Spanish mission buildings and sandstone homes

The producers of Beyond the Mesas were very fortunate that Marsah Balenquah from Bacavi on Third Mesa agreed to be interviewed for the film. In the documentary she explains that she attended Sherman for thirteen or fourteen years. At one point in the film she describes her impression of the school’s buildings. Built by Indian students in a Spanish Mission architectural style, the buildings did not resemble the sandstone homes she and other Hopis were familiar with on the reservation.

This photograph was taken when Marsah attended the Indian school in Riverside from 1920 to 1934. In the photo girls are standing in a line waiting for roll call and inspection. Everyday life at Sherman was very regimented. An American flag drapes from the portico of the school’s main building. Photo courtesy of the Sherman Indian Museum.

Matthew Sakiestewa Gilbert

3 thoughts on “Spanish mission buildings and sandstone homes

  1. An impressive sad fact of growing up a Euro American in Riverside, California where the Sherman Institute is located is that no adults I can recall ever talked about Sherman Institute and the people there. It was like it did not exist or had nothing to do with anyone though the campus was acres and acres of green grass, trees, and buildings (as noted above) you could not see well from the main road, Magnolia Avenue, when you drove by.

    On Sunday’s in the Fifties, a large group would walk to the movie theater while I worked in a gas station and watched this blocks long line of young native people quietly walking past the Texaco gas station where I worked.

    And as I look back I always wonder, why did not anyone speak up about this great expanse of young native people. Not at home, nor at public schools, nor churches was anything really spoken of about this place, Sherman Institute in Riverside, California.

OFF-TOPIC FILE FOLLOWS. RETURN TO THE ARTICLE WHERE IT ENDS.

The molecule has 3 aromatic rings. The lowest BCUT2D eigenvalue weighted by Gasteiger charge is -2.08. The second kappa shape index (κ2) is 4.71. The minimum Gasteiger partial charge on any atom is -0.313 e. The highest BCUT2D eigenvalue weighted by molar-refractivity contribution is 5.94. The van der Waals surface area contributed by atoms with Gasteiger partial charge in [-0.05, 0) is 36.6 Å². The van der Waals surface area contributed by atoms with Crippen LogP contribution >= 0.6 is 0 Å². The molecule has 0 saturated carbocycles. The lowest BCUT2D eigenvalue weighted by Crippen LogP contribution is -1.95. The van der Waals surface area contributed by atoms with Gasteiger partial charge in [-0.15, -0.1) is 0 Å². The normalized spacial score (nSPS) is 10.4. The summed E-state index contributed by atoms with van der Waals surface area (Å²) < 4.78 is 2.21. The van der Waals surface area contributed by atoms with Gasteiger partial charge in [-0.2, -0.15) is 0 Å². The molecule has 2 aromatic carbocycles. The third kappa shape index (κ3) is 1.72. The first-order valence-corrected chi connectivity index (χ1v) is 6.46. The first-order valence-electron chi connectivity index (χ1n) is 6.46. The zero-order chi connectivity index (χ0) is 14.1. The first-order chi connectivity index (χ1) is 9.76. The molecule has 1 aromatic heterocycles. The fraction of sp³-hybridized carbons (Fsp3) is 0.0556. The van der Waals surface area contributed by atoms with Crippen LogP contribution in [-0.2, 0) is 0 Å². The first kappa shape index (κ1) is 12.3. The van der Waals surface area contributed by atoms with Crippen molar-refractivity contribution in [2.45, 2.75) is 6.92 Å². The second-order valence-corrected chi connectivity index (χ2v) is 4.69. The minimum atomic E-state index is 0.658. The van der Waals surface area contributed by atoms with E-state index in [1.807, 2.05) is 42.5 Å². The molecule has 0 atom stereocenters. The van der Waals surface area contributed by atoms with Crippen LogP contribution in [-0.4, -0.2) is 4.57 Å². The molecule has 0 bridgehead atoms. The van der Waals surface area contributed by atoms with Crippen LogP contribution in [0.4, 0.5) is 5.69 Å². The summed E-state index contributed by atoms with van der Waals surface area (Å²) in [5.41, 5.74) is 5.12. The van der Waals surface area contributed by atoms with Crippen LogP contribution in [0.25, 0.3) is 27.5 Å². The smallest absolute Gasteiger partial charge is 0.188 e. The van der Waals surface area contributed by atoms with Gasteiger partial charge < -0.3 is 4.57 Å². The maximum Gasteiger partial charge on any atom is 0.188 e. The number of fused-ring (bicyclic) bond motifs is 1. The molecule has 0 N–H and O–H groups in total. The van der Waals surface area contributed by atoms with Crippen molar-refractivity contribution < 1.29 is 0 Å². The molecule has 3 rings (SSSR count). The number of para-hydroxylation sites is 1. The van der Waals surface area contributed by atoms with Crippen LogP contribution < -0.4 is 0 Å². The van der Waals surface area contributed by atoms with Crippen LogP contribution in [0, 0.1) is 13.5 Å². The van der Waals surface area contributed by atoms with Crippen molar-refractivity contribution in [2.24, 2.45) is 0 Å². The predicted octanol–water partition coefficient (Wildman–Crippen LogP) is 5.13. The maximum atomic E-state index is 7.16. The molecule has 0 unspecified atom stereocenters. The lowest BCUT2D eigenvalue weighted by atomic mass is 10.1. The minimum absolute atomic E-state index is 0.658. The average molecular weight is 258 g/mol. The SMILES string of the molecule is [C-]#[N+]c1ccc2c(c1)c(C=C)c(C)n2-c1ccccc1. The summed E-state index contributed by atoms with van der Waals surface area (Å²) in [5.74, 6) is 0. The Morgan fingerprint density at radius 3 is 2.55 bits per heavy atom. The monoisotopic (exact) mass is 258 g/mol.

Wednesday 1/27/10

  2. William Medina

    I have lived in Riverside my entire life and agree with you. It seems as if Sherman Indian High School is invisible. I teach at a local community college and very few of my students have ever heard of Sherman. Maybe Sherman’s invisibility reflects the public school’s neglect of California Indians. High schools in particular have done a poor job teaching students about California’s original inhabitants.

  3. Thanks Phil and William for taking the time to comment. I think the best people suited to answer this question are those who live (or used to live) in Riverside. So thanks again for your comments.

    I also want to let people know that William (Bill) wrote a Ph.D. dissertation at UC Riverside titled “Selling Indians at Sherman Institute, 1902-1922.” In this study he critically examines the ways school officials and members of the Riverside community used Sherman as a tourist attraction. I will write more about Bill’s dissertation in a future post.

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